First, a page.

Article  CAS  Google Scholar 

  10. Dai Z, Wu F, Yeung EW, Li Y. IGF-IEc expression, regulation and biological function in different tissues. Growth Hormon IGF Res. 2010;20:275–81.

    Article  CAS  Google Scholar 

  11. Sorenson EJ, Windbank AJ, Mandrekar JN, Bamlet WR, Appel SH, Armon C, et al. Subcutaneous IGF-1 is not beneficial in 2-year ALS trial. Neurology. 2008;71:1770–5.

    Article  CAS  Google Scholar 

  12. Brioche T, Kireev RA, Cuesta S, Gratas-Delamarche A, Tresguerres JA, Gomez-Cabrera MC, et al. Growth hormone replacement therapy prevents sarcopenia by a dual mechanism: improvement of protein balance and of antioxidant defenses. J Gerontol A Biol Sci Med Sci. 2014;69:1186–98.

    Article  CAS  Google Scholar 

  13. Kim SH, Kim TH, Hwang HJ. The relationship of physical activity (PA) and walking with sarcopenia in Korean males aged 60 years and older using the fourth Korean National Health and nutrition examination survey (KNHANES IV-2, 3), 2008-2009. Arch Gerontol Geriatr. 2013;56:472–7.

    Article  Google Scholar 

  14. Shankar A, McMunn A, Steptoe A. Health-related behaviors in older adults relationships with socioeconomic status. Am J Prev Med. 2010;38:39–46.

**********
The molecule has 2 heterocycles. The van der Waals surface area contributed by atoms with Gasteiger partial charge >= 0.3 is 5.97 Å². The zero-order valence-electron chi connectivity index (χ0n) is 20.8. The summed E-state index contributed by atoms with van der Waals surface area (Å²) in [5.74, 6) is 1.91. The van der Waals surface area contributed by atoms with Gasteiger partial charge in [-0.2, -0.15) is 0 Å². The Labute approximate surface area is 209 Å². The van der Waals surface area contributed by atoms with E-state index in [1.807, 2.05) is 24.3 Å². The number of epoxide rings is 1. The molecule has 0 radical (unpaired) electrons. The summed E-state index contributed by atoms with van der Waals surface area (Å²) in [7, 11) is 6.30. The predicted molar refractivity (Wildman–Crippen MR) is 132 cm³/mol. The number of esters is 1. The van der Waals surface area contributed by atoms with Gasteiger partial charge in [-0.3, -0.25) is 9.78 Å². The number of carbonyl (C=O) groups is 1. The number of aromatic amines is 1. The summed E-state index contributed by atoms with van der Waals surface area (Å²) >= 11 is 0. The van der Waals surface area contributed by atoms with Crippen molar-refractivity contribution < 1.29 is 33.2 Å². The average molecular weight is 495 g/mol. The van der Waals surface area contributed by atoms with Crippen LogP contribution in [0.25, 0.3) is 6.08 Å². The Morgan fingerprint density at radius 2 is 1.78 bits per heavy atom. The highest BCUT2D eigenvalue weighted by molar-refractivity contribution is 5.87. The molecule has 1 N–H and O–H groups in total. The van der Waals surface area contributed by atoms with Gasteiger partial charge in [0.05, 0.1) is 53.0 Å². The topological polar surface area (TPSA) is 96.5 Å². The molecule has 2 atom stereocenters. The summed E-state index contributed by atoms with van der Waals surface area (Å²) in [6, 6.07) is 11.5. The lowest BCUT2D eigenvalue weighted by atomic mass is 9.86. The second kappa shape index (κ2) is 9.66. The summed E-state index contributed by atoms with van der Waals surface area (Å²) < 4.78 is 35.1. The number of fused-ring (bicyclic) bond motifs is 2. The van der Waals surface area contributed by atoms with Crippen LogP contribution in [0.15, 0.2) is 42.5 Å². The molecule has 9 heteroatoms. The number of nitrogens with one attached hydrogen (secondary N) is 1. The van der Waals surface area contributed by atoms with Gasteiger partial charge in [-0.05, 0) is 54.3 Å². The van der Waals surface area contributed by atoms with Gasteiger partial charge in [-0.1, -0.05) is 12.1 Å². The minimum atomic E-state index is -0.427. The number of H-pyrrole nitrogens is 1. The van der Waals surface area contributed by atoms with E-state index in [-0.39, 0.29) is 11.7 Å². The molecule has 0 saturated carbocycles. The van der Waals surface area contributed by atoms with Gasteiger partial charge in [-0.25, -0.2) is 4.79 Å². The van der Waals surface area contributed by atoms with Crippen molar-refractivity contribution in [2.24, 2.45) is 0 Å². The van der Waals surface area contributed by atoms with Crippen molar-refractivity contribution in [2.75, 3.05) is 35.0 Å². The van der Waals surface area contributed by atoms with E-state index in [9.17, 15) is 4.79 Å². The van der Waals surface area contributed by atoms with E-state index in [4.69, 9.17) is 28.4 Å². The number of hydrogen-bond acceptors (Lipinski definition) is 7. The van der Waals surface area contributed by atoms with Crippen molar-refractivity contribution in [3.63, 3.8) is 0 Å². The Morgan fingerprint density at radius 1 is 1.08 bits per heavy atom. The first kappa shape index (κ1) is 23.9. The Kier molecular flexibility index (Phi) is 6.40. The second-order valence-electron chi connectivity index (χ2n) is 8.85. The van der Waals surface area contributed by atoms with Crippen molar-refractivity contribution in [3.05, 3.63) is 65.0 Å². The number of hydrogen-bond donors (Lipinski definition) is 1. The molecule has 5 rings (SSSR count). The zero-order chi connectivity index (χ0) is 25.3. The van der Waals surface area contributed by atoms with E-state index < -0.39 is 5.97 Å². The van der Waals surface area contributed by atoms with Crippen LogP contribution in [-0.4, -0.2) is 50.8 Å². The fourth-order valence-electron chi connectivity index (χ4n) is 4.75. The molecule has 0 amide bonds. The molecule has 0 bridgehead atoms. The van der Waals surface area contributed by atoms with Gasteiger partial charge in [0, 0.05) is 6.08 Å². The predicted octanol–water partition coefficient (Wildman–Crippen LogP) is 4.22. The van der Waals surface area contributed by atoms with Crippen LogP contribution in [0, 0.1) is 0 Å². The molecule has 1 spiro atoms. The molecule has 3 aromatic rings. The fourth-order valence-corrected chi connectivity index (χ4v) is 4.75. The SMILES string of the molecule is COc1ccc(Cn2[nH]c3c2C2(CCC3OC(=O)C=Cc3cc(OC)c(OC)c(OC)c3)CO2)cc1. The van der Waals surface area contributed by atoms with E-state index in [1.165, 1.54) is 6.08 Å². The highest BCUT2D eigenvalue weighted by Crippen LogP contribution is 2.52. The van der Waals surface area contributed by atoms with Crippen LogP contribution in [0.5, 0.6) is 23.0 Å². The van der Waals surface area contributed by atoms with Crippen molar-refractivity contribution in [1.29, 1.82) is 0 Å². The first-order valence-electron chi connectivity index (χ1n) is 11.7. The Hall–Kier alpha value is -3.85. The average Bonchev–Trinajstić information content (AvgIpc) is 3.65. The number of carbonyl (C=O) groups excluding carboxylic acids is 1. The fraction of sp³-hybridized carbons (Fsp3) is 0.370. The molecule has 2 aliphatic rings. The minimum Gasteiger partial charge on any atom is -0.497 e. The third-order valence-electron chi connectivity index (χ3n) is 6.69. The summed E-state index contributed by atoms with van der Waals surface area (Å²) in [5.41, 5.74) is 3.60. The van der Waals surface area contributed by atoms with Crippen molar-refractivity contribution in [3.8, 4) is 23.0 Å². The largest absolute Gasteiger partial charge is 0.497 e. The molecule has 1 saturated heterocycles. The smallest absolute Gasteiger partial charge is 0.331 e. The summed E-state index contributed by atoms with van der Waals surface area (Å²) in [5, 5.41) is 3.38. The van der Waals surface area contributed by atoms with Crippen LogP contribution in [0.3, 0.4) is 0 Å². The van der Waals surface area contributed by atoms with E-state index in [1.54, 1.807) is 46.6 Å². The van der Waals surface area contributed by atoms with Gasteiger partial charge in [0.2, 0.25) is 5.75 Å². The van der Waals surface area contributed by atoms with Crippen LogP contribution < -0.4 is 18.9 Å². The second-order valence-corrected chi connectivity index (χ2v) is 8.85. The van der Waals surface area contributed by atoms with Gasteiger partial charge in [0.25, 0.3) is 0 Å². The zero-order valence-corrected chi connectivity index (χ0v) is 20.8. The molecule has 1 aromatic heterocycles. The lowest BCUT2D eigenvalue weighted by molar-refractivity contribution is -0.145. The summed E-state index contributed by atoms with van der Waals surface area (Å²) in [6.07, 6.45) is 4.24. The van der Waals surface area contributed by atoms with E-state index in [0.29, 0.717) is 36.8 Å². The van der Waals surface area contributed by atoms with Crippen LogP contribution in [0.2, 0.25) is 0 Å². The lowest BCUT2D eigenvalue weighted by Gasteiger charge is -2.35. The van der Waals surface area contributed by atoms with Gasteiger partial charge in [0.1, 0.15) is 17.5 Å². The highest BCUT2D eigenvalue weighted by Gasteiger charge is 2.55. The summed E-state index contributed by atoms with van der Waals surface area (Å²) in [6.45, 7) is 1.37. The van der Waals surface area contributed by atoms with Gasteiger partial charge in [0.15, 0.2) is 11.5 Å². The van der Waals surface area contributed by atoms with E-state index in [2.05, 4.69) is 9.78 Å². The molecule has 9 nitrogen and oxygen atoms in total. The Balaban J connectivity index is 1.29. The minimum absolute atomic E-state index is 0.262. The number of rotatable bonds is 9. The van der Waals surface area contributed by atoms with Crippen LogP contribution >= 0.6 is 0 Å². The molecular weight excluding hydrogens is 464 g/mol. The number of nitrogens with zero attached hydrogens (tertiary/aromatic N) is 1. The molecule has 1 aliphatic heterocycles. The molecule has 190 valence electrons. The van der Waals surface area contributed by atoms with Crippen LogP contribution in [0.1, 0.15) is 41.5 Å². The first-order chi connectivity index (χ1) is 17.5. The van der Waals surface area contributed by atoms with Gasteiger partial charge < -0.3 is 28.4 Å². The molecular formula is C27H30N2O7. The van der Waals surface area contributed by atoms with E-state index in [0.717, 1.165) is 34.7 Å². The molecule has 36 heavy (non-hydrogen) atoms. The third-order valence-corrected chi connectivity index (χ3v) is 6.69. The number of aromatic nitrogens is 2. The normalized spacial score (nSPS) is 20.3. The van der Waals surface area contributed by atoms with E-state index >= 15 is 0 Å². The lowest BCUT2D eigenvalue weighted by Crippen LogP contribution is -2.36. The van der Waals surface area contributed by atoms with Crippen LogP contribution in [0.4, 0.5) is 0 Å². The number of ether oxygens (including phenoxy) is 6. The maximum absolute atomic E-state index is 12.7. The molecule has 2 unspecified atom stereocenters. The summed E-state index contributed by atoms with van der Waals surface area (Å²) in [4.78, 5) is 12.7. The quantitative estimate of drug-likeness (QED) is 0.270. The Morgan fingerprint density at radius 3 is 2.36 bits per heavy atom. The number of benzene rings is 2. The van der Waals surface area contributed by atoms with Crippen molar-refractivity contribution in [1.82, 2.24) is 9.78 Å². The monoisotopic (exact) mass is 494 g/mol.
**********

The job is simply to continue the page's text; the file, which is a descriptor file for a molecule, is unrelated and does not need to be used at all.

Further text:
Article  Google Scholar 

  15. Robinson SM, Jameson KA, Syddall HE, Dennison EM, Cooper C, Aihie Sayer A, et al. Clustering of lifestyle risk factors and poor physical function in older adults: the Hertfordshire cohort study. J Am Geriatr Soc. 2013;61:1684–91.

    Article  Google Scholar 

  16. Sabia S, Elbaz A, Rouveau N, Brunner EJ, Kivimaki M, Singh-Manoux A. Cumulative associations between midlife health behaviors and physical functioning in early old age: a 17-year prospective cohort study. J Am Geriatr Soc. 2014;62:1860–8.

    Article  Google Scholar 

  17. Ishii S, Tanaka T, Shibasaki K, Ouchi Y, Kikutani T, Higashiguchi T, et al. Development of a simple screening test for sarcopenia in older adults. Geriatr Gerontol Int. 2014;14(Suppl 1):93–101.

    Article  Google Scholar 

  18. Yamada M, Nishiguchi S, Fukutani N, Tanigawa T, Yukutake T, Kayama H, et al. Prevalence of sarcopenia in community-dwelling Japanese older adults. J Am Med Dir Assoc. 2013;14:911–5.

    Article  Google Scholar 

  19. Kim H, Suzuki T, Kim M, Kojima N, Yoshida Y, Hirano H, et al. Incidence and predictors of sarcopenia onset in community-dwelling elderly Japanese women: 4-year follow-up study. J Am Med Dir Assoc. 2015;16:85 e1–8.

    Article  Google Scholar 

  20. Szulc P, Duboeuf F, Marchand F, Delmas PD. Hormonal and lifestyle determinants of appendicular skeletal muscle mass in men: the MINOS study. Am J Clin Nutr. 2004;80:496–503.

    Article  CAS  Google Scholar 

  21. North TL, Palmer TM, Lewis SJ, Cooper R, Power C, Pattie A, et al. Effect of smoking on physical and cognitive capability in later life: a multicohort study using observational and genetic approaches. BMJ Open. 2015;5:e008393.